Egypt corruption: Prolific acts of graft and double-dealing have spread like a noxious weed throughout everyday life in Egypt. The final in Bradley Hope's special corruption series from Cairo.
Mubarak's Egypt, where everything was for sale
CAIRO // Nearly 21 months after the fall of Hosni Mubarak, Egyptians are only beginning to grasp how riddled with corruption their country has become in the past three decades.
Much attention has been focused on the high-profile, Mubarak-era businessmen and politicians who have been convicted of bribery and cronyism. Their excesses and comeuppance are regular fodder in Egypt's media, their lives portrayed as seamy morality tales of the powerful brought low.
Little notice has been paid, however, to the less extortionate but far more prolific acts of graft and double-dealing that have spread like a noxious weed through everyday life in Egypt, drawing away the resources needed for a healthy economy to thrive.
Although the new government of president Mohammed Morsi has pledged to tackle corruption, it has been hobbled by the political ferment that has roiled Egypt since Mubarak was forced from power.
The Supreme Constitutional Court dissolved Parliament just a few months after it was voted in, so the government regulators and watchdogs assigned to root out corruption remain the problem more than the solution.
"Corruption has become common practice here in Egypt for governmental agencies," said Mohamed El Sawy, the chief executive of Misr Contracting Company and head of the Egypt Junior Business Association's anti-corruption group.
Mr El Sawy described how the proliferation of government regulation during the Mubarak years has given inordinate power to bureaucrats who have used their influence to create backdoors for companies willing to pay small bribes.
Combined with a huge public sector where wages are dismally low, it as an environment ripe for corruption.
Standing between the completion of a building or the delivery of a service is usually a local or federal government employee "adding complications in the promise to remove them if you bribe them one way or another", he said.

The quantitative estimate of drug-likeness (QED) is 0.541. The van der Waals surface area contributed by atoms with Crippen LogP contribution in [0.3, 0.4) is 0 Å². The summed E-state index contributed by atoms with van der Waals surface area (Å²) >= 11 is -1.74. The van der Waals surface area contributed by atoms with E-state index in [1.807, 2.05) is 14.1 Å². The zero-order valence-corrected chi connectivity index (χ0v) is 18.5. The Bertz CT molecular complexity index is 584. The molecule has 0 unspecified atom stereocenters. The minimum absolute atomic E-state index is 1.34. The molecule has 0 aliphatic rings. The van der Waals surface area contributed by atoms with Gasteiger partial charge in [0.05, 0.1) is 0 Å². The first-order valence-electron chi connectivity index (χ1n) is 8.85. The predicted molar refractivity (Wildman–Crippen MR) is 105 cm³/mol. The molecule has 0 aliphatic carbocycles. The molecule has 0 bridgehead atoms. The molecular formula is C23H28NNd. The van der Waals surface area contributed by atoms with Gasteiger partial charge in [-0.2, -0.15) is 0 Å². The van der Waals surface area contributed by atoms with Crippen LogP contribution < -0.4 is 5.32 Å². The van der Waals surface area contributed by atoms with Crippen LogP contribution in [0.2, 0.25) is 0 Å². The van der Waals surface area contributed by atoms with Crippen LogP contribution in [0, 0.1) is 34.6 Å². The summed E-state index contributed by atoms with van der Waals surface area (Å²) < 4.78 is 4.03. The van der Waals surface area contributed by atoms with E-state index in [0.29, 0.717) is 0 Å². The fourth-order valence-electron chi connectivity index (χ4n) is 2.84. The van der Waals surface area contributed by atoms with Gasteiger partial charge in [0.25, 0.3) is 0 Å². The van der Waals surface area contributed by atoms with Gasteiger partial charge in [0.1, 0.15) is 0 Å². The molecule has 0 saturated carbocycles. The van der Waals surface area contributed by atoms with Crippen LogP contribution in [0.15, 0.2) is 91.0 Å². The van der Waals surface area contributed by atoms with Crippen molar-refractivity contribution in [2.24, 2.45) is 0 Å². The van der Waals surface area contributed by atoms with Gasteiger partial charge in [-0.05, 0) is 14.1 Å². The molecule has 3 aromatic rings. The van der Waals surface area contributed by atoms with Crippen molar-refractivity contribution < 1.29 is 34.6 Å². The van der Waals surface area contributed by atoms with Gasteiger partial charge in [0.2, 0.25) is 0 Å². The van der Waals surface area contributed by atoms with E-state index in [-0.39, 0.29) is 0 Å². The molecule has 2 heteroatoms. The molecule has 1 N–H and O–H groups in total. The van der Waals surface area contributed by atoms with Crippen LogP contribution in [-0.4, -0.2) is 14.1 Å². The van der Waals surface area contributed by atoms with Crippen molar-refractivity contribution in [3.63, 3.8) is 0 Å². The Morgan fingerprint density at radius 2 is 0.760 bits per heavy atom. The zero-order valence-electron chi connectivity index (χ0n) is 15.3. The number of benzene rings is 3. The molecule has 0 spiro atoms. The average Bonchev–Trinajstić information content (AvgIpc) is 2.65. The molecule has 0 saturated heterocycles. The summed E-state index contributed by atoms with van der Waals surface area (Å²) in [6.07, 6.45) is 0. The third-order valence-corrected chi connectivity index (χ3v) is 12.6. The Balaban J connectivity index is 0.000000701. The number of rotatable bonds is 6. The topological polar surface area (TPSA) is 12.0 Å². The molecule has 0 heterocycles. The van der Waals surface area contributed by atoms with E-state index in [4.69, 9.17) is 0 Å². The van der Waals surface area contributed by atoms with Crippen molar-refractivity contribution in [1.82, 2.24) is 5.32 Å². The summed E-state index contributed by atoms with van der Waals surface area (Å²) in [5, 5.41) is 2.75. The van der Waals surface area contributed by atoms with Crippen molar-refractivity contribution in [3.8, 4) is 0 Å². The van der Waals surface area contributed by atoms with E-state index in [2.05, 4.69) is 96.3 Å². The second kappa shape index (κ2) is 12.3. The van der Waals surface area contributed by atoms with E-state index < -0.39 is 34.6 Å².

While anything but gentle to those Egyptians victimised by corruption, social scientists call Egypt a "soft state".
In such a system, the "state passes laws but does not enforce them", writes Galal Amin in his book Egypt in the Era of Hosni Mubarak, which was published last year.
Corruption becomes "a way of life", says the influential Egyptian political scientist, where "elites can afford to ignore the law because their power protects them from it, while others pay bribes to work round it".
"Everything is up for sale, be it building permits for illegal construction, licenses to import illicit goods, or underhand tax rebates and deferrals. The rules are made to be broken and to enrich those who break them, and taxes are often evaded."
Studies of Egypt's inflation rates point to another type of corruption that flourished during the Mubarak years.
Under his regime, monopolies and cartels were allowed to multiply and operate freely, despite laws and regulations that prohibit price-fixing and collusion to keep prices artificially high.
This price-dictating activity, the burden of which falls most heavily on ordinary Egyptians, now accounts for up to five per cent of Egypt's 6.4 per cent domestic inflation rate, estimates Tarek Selim, an economist at the American University in Cairo and an economic advisor to the Egyptian Competition Authority (ECA).
Despite evidence that companies across Egypt have conspired for years to keep prices artificially high, the ECA has been hampered by weak regulation and the existence of a massive informal sector over which the government has no control at all.
"If we don't formalise all businesses in Egypt, we will continue to face the same problems," he said, referring to the importance of connecting businesses with regulation, taxation and other types of government monitoring to stop them from existing off the books.
At the core of the phenomenon of corruption in Egypt is a regulatory scheme, administered by a sprawling bureaucracy, which is weak, Byzantine and selectively enforced.
For that, Mubarak and his predecessor, Anwar Sadat, are to blame, since they did not implement free-market economic policies across the board, said Sameh Torgoman, the former chairman of the ECA and ex-head of the Cairo and Alexandria Stock Exchanges.
"Since Anwar Sadat adopted his open-door policy for the economy, we have been talking about free-market policies but we haven't applied them," he said. "Sometimes you found the government interfering in a way that is anti-competitive."
From regimes that often operated at odds with their own free-market rhetoric emerged economies permeated by conflicts-of-interest, where the government would regulate some sectors but make exceptions for the powerful.
"What we saw over the years was private business and public office aligned," Mr Torgoman said. "This affected decision-making."
The major challenge now facing Mr Morsi's government and the new parliament scheduled to be elected later this year is to offer a vision for the economy that provides businessmen and foreign investors with a clear set of ground rules. Only then, Mr Torgoman said, can appropriate laws be written and regulators brought under control.
Even that, however, is only the beginning of trying to eradicate corruption and fix what has become a "way of life" in the "soft state" of Egypt
"It will require many years to undo the harm that was inflicted on the country over last 30 years, and it will not be easy," Mr El Sawy said.
This article has been changed since original publication. We originally said that Mubarak’s successor Anwar Sadat did not implement free-market economic policies across Egypt. Anwar Sadat was Mubarak’s predecessor.